She and Him plant a flag on mount blah
by Dan MacRae
Being the face of “quirky” must be quite the cumbersome yoke. For better or worse, Zooey Deschanel’s been anointed the high priestess of quirk. Heck, Fox even made a point to market her as *uncontrollable dry heaving* “adorkable” when New Girl was launching. She’s become a human-shaped “quirkiness” talking point. D’ya like Zooey? It’s cuz girl is quirky! D’ya hate Zooey’s guts and want to see her fall ukulele-first into a volcano? It’s cuz girl is quirky!
Is Zooey all that quirky? I don’t think so. I think she’s more “precious” than “quirky”. Same with her band. She and Him aren’t all that quirky, but they sure are precious. When Zooey (the “She”) and veteran singer/songwriter M. Ward (the “Him”) join forces as She and Him, they’re in the business of knocking out sunny slices of indie-pop that dissolve upon impact.
Volume 3 is a pleasant enough effort, but it’s not all that memorable. The tunes here sway in a polite and gentle manner so that they won’t overwhelm your dinner party or break your concentration while scrubbing burnt cheese out of a lasagna pan. The two opening numbers, “I’ve Got Your Number, Son” and “Never Wanted Your Love”, at least have a bit of spark to them, but things take a turn for the beige in a hurry.
This album is just weapons-grade dull, pulling from the softest bits of ’50s, ’60s and ’70s pop and bludgeoning them with blandness. What She and Him have put out is a boiled cabbage record with the occasional charmer (“Together” is a pretty li’l number bordering on groovy) trapped inside.
Being precious (or quirky for that matter) isn’t a bad thing. There are loads of awesome precious bands. Volume 3’s problem is that it’s oppressively dull. Ain’t nothing quirky about that.
Yeah Yeah Yeahs
Of all the New York bands that got their start in the early aughts, the Yeah Yeah Yeahs stood out. Karen O was the ultimate rock and roll frontwoman: visually striking, emotive and totally original. Along with band mates Nick Zinner and Brian Chase, the trio was hell bent on pushing rock and roll somewhere new rather than exploring where it had already been.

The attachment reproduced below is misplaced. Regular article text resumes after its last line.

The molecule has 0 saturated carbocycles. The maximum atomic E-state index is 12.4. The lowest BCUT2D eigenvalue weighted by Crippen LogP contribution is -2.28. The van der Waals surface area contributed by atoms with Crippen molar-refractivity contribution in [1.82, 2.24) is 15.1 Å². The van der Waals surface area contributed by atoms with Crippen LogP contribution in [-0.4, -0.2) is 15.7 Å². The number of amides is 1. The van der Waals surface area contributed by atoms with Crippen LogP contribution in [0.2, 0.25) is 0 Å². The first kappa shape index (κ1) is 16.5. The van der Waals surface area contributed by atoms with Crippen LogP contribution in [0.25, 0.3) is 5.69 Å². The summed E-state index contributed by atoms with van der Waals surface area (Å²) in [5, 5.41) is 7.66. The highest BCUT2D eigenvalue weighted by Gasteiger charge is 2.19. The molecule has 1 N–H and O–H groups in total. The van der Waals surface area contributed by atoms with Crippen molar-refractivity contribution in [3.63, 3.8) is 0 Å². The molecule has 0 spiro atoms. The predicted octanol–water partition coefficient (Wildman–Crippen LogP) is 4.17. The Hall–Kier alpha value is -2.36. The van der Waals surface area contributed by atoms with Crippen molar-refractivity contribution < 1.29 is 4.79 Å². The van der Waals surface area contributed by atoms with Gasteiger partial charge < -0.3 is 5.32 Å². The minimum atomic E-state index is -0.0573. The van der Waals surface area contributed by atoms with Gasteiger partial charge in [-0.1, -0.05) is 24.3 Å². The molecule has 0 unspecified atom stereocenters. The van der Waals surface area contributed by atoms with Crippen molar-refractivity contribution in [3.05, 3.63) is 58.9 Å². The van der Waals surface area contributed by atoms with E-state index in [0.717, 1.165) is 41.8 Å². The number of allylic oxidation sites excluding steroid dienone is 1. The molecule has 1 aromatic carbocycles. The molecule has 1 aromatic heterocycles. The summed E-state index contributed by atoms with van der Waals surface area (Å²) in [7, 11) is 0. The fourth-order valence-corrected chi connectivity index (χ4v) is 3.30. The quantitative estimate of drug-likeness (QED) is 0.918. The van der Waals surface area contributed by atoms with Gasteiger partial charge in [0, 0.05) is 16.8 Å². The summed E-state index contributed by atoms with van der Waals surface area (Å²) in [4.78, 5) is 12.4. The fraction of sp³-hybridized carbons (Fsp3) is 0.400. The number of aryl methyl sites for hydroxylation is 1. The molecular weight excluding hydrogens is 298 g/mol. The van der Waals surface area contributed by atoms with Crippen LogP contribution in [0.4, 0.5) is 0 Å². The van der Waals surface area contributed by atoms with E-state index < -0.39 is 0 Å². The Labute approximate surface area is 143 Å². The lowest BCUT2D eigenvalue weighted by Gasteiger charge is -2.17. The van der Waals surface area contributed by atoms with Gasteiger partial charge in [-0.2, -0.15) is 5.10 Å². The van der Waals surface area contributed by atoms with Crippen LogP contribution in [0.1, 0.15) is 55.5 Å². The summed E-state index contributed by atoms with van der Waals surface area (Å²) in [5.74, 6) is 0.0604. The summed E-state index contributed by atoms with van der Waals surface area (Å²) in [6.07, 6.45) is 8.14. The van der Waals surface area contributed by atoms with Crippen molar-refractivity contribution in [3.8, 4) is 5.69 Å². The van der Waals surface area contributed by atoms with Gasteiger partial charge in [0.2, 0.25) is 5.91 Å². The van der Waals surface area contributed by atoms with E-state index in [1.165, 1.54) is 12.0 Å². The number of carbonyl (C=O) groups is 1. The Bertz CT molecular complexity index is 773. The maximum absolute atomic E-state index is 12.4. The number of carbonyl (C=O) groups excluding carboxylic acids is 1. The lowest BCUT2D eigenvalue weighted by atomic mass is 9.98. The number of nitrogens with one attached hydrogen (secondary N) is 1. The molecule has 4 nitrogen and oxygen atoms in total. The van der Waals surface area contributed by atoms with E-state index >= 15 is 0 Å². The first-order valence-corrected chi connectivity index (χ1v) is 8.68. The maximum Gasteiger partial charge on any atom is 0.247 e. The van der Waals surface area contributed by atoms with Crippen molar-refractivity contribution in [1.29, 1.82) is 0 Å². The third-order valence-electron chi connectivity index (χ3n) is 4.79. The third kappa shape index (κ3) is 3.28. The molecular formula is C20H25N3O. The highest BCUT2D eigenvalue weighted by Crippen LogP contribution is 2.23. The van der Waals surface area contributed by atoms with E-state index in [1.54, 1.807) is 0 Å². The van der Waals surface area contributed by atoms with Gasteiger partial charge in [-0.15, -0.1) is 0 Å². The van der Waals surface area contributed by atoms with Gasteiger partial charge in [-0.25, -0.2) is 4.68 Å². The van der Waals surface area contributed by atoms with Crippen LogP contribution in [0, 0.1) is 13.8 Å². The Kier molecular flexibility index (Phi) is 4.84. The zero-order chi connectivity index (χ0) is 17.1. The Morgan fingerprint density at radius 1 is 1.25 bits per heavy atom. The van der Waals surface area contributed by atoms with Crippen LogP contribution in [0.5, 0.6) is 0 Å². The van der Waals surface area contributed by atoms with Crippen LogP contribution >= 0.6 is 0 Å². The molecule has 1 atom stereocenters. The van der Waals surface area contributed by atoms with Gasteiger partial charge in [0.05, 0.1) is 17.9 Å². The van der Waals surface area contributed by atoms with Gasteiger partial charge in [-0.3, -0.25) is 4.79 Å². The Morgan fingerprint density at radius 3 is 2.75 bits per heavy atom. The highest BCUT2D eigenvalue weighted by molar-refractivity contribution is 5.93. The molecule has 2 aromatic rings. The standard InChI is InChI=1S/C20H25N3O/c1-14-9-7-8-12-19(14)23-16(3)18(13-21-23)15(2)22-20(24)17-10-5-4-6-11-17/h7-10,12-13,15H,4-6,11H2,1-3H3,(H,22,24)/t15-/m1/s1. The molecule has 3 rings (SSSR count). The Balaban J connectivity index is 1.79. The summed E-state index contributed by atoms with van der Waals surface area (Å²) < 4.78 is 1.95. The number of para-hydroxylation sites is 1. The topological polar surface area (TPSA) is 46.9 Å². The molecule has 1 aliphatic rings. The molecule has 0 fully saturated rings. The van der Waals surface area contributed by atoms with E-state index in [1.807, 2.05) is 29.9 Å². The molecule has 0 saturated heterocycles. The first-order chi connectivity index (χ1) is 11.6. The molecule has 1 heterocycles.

On their fourth record, we hear flashes of their former selves (the taut dance beats of It’s Blitz and raucous anthems of Fever to Tell), but they’ve gone in a more ambient direction this time. The eerie minimalism on “Subway” sounds more like a movie soundtrack than a rock song. Aside from “Sacrilege”, with its gospel-choir climax, the album comes across as bloodless. There’s imagination here, but the songs don’t always connect on a visceral, gut level. /Gillian Mahoney
The Good Family
The Good Family Album
I don’t want to call anyone the head of the Goods; from the sounds of this record, they’re a democratic bunch with everyone pitching in an influence (and a son). To run down the roster, though, I’ll start with Dallas and Travis Good with their bandmates in the Sadies. They’re joined by their dad and uncle from the Good Brothers, their mom, and their cousin. The Good Family Album isn’t a joke –– everyone but the rhythm section gets a song or two to sing, with some songwriting help coming from family friends Daniel Romano and Blue Rodeo’s Greg Keelor.
Together, they all meet in their collective middle ground, like you do at any good family party. Dallas and Travis go more traditionally country than you’d hear on their Sadies records, while Bruce, Larry and Margaret get some of the more rocking edge the younger generation brings with them. Though the album feels piecemeal — the songwriting is not all of the same quality or style — hearing them all play together is still electric. /James Brotheridge
Tambourine Death Bed
Musicians don’t decide to change their recording name on a whim. Unless it’s spurred on by litigation, it usually implies a shift in their output big enough that continuing with the original name would be more confusing than helpful. But although Tambourine Death Bed sees Michael Feuerstack reverting to his given name after recording as Snailhouse for a decade and a half, there’s little to differentiate it from his previous albums. He explores the same gentle, morose acoustic territory as those records made under his alias.
Consistency isn’t a problem when the results are this decent, though. “Leave Me Alone” is an absolute heartbreaker of a duet, while the beauteous “Scorekeeper” hinges on glacial guitar sweeps and smooth sax.
Laying the Snailhouse name to rest seems to be more symbolic than functional, like Bill Callahan dropping his [Smog] moniker, but if that’s what it took to get Tambourine together and out there, the change is welcome. /Mason Pitzel